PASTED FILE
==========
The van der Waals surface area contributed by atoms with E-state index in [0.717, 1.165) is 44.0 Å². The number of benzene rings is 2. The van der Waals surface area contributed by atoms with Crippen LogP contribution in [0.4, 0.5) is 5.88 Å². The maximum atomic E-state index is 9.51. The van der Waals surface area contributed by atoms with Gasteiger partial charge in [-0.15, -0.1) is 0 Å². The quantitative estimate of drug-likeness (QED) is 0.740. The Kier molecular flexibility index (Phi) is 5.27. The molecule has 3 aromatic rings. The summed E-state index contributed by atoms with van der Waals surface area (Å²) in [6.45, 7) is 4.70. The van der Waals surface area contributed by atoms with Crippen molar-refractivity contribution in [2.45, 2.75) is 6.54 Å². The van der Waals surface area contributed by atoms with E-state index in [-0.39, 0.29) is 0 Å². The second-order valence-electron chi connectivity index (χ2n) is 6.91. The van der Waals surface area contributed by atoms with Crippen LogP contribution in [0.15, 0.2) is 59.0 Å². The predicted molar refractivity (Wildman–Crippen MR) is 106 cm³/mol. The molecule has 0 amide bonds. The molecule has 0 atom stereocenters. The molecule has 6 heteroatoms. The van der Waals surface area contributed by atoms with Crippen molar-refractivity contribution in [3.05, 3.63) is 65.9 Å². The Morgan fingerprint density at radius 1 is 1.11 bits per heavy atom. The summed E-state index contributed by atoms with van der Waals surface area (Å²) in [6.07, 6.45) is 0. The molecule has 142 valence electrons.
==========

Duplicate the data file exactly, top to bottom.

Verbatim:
The van der Waals surface area contributed by atoms with E-state index in [0.717, 1.165) is 44.0 Å². The number of benzene rings is 2. The van der Waals surface area contributed by atoms with Crippen LogP contribution in [0.4, 0.5) is 5.88 Å². The maximum atomic E-state index is 9.51. The van der Waals surface area contributed by atoms with Gasteiger partial charge in [-0.15, -0.1) is 0 Å². The quantitative estimate of drug-likeness (QED) is 0.740. The Kier molecular flexibility index (Phi) is 5.27. The molecule has 3 aromatic rings. The summed E-state index contributed by atoms with van der Waals surface area (Å²) in [6.45, 7) is 4.70. The van der Waals surface area contributed by atoms with Crippen molar-refractivity contribution in [2.45, 2.75) is 6.54 Å². The van der Waals surface area contributed by atoms with E-state index in [-0.39, 0.29) is 0 Å². The second-order valence-electron chi connectivity index (χ2n) is 6.91. The van der Waals surface area contributed by atoms with Crippen LogP contribution in [0.15, 0.2) is 59.0 Å². The predicted molar refractivity (Wildman–Crippen MR) is 106 cm³/mol. The molecule has 0 amide bonds. The molecule has 0 atom stereocenters. The molecule has 6 heteroatoms. The van der Waals surface area contributed by atoms with Crippen molar-refractivity contribution in [3.05, 3.63) is 65.9 Å². The Morgan fingerprint density at radius 1 is 1.11 bits per heavy atom. The summed E-state index contributed by atoms with van der Waals surface area (Å²) in [6.07, 6.45) is 0. The molecule has 142 valence electrons.